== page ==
“When does inspiration turn into appropriation?” is the question that keeps popping up on the internet since the last few years. How do we spot the difference between someone being inspired, or someone appropriating a culture? And in what ways can we provide solutions for designers and consumers to avoid cultural appropriation?
Cultural appropriation in fashion
After a quick Google search, the following definition of cultural appropration pops up: “Cultural appropriation is a concept dealing with the adoption of the elements of a minority culture by members of the dominant culture”. The difference between equal cultural exchange and cultural appropriation can be found in the imbalance of power, the colonial element and the loss of cultural context.
Cultural appropriation in fashion often takes place when fashion brands, designers or consumers pull cultural or religious items out of their original context just because of their interesting or aesthetically pleasing appearance. The original meaning of the object, one that generally has a historical or cultural background, is thus lost and gets replaced by a more superficial meaning. Karlie Kloss, for example, was heavily criticised in 2012 when she walked down the Victoria’s Secret fashion show runway wearing an Indian headdress. In 2017, she was again accused of cultural appropriation when she posed for Vogue dressed as a Geisha.
For many, the issue with cultural appropriation and the reason for their anger about it, is this stereotypical depiction of (most often) non-white cultures or religions to and by members of the white culture. We indeed see that the majority of the looks that are deemed appropriation, seem to be inspired by minority cultures that mostly originate from areas that once were colonies to Western countries. Marc Jacobs, for example, was criticised for having his models wear dreadlocks during his spring/summer 2017 runway. Gucci showed Sikh-inspired turbans at their fall/winter 2018 fashion show. More recently, Kim Kardashian was heavily accused of cultural appropriation on social media for wearing her hair in braids, like the Fulani in Africa originally did.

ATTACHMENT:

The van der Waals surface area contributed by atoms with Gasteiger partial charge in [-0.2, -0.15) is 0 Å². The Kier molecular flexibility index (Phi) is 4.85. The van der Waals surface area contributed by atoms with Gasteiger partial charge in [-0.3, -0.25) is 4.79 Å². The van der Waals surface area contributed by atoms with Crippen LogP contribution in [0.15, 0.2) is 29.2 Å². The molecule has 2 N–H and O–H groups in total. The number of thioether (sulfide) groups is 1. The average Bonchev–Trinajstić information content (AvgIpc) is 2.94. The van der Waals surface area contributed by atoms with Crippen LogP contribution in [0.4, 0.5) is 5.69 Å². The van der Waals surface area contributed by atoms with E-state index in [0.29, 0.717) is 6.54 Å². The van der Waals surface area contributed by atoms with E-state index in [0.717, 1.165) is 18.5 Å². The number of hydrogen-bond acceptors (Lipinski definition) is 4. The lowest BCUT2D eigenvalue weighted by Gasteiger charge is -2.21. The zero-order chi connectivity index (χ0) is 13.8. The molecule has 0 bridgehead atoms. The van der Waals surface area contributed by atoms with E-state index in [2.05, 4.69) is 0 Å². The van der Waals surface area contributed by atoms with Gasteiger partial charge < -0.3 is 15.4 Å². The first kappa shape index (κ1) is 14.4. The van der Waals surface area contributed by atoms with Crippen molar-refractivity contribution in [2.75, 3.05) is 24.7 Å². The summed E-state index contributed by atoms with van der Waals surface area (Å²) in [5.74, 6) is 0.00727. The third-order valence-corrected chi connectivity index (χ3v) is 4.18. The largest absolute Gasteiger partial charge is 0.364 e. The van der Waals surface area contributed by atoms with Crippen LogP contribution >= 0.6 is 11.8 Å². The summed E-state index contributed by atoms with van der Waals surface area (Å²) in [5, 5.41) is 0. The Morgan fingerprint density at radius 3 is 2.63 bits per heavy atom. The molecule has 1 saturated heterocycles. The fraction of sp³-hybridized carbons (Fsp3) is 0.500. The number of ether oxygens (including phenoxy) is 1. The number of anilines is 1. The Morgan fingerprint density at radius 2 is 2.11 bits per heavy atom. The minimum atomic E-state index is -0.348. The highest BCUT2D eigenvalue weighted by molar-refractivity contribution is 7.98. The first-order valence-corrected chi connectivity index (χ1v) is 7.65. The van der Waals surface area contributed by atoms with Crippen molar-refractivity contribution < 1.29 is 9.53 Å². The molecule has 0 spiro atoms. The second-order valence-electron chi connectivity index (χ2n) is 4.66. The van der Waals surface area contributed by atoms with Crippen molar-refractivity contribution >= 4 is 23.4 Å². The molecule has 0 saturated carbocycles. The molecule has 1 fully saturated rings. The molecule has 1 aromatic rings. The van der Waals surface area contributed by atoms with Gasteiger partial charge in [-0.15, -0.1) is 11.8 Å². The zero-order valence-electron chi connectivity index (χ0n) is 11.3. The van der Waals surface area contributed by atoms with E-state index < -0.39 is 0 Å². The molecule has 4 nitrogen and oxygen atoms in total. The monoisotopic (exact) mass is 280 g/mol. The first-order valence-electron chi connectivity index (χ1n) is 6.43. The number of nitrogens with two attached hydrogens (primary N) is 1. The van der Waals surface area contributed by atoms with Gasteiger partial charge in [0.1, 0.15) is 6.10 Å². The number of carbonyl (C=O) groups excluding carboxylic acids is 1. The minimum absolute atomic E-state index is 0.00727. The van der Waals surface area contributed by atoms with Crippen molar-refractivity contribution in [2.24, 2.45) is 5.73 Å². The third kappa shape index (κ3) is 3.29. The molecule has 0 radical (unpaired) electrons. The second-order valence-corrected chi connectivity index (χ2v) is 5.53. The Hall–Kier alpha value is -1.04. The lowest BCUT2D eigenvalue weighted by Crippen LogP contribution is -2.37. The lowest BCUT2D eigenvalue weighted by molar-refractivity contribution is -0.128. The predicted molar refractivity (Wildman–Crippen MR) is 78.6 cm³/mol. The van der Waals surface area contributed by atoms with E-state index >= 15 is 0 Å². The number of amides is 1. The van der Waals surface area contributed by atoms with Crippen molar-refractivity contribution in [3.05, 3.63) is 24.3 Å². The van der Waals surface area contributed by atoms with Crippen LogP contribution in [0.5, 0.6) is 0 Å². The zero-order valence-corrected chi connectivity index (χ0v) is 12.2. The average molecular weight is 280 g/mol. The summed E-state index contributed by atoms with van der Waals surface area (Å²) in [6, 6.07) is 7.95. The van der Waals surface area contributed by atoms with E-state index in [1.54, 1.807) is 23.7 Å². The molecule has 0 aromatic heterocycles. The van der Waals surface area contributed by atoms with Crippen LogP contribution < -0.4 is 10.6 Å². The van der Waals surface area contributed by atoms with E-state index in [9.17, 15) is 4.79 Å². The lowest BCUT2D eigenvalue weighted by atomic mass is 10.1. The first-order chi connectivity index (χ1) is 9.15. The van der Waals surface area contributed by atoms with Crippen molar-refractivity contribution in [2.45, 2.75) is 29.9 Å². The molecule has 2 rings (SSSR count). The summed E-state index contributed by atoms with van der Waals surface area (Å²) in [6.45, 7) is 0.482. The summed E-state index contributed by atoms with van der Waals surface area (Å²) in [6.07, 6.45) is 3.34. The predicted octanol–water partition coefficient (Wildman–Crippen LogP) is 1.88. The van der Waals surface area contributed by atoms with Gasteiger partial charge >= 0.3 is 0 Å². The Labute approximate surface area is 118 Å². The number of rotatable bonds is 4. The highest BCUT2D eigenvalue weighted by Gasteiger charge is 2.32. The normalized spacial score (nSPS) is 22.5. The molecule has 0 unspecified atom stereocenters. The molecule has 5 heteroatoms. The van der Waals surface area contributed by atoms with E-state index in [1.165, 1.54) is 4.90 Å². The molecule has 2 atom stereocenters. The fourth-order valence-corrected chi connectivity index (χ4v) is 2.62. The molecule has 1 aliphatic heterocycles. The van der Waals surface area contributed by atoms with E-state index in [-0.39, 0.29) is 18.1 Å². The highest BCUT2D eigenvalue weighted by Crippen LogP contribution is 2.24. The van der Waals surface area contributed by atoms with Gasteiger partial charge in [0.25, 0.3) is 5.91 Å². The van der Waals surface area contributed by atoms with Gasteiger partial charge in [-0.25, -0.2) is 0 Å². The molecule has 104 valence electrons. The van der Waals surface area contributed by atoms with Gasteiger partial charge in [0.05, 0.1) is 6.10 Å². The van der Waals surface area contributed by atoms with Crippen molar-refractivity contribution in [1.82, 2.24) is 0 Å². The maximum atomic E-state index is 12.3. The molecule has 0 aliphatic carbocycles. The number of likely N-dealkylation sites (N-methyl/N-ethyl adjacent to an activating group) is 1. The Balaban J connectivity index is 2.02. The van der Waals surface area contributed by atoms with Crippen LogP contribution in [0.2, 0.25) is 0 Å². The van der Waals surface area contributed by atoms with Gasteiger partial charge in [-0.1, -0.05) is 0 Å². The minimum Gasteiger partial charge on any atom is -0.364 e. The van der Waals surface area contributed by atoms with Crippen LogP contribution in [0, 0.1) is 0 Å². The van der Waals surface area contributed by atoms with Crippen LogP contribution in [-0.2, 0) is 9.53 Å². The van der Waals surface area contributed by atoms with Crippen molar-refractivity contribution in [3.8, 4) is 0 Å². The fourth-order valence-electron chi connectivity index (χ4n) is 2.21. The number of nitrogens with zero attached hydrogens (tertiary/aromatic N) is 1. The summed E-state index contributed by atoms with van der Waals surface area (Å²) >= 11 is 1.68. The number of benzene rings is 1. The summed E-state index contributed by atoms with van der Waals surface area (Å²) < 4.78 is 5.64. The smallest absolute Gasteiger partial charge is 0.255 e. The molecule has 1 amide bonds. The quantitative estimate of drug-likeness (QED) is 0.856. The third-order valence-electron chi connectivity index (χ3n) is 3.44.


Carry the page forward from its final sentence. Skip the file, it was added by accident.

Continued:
One question we can ask ourselves is: why have we been calling so much attention to cultural appropration recently? We know it has been happening for a long time, but only since the past few years it seems to have become a serious issue. One explanation for this is that since social media, and especially Twitter, have become so popular and widely-used, people seem to be more sensitive and more aware about topics like this one. It’s firstly easier for internet users to find images and footage of fashion week runway shows, and through social media they get a chance to voice their opinions on these shows more easily.
Can we fix the cultural appropriation issue?
As you can see, cultural appropriation is a deep-seated and complex issue. However, many of the debates about it can be boiled down to only one question: is it appreciation or is it appropriation? According to Amandla Stenberg, inspiration from or appreciation for a culture turns into appropriation and thus becomes offensive when “a style leads to racist generalizations or stereotypes where it originated, but is deemed as high-fashioned cool or funny when the privileged take it for themselves”. We thus have to consider cultural apprpriation a problem when the people and cultures that were targeted by it, feel offended.
When fixing a problem, it’s important to start at the roots. Hence, it is vital to especially focus on companies, fashion houses and designers when trying to tackle cultural appropriation. First and foremost, it is essential that companies are sensitzed about cultural, ethnic and racial differences between people and groups of people. By on the one hand reflecting on the possible harm certain pieces can afflict on a culture and on the other hand being transparent in their apologies when cultural appropriation occurs, companies are able to take their responsibilities. Second, despite the fact that social media often spark the debate on cultural appropriation, they also serve as a social spotlight. Companies that are in the spotlight have to realise that they can’t get away with designing and producing culturally sensitive products anymore. Third and last, for the sake of cultural sensitivity and creativity, designers have to be encouraged to look beyond cultural stereotypes when seeking inspiration in other cultures than their own.